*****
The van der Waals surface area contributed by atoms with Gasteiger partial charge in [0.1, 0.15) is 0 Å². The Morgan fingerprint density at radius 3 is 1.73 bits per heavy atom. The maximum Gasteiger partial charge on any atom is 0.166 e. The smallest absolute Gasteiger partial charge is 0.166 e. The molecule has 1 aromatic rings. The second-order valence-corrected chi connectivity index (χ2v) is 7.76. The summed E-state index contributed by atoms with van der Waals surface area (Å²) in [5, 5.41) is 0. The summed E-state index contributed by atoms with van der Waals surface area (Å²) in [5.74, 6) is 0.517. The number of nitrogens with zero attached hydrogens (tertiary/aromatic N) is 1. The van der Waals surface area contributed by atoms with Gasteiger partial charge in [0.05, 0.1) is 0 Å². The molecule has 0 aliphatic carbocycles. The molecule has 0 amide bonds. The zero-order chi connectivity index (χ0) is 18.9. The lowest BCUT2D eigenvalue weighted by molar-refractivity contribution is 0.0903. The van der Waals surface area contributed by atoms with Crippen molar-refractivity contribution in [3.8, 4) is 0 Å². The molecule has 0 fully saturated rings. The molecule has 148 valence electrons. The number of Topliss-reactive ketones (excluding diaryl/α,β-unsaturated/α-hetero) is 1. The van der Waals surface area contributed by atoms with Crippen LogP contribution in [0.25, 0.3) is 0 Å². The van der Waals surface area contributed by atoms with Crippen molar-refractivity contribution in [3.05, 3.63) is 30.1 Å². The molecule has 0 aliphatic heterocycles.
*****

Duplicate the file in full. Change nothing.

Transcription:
The van der Waals surface area contributed by atoms with Gasteiger partial charge in [0.1, 0.15) is 0 Å². The Morgan fingerprint density at radius 3 is 1.73 bits per heavy atom. The maximum Gasteiger partial charge on any atom is 0.166 e. The smallest absolute Gasteiger partial charge is 0.166 e. The molecule has 1 aromatic rings. The second-order valence-corrected chi connectivity index (χ2v) is 7.76. The summed E-state index contributed by atoms with van der Waals surface area (Å²) in [5, 5.41) is 0. The summed E-state index contributed by atoms with van der Waals surface area (Å²) in [5.74, 6) is 0.517. The number of nitrogens with zero attached hydrogens (tertiary/aromatic N) is 1. The van der Waals surface area contributed by atoms with Gasteiger partial charge in [0.05, 0.1) is 0 Å². The molecule has 0 aliphatic carbocycles. The molecule has 0 amide bonds. The zero-order chi connectivity index (χ0) is 18.9. The lowest BCUT2D eigenvalue weighted by molar-refractivity contribution is 0.0903. The van der Waals surface area contributed by atoms with Crippen molar-refractivity contribution in [3.8, 4) is 0 Å². The molecule has 0 fully saturated rings. The molecule has 148 valence electrons. The number of Topliss-reactive ketones (excluding diaryl/α,β-unsaturated/α-hetero) is 1. The van der Waals surface area contributed by atoms with Crippen LogP contribution in [0.25, 0.3) is 0 Å². The van der Waals surface area contributed by atoms with Crippen molar-refractivity contribution in [3.05, 3.63) is 30.1 Å². The molecule has 0 aliphatic heterocycles.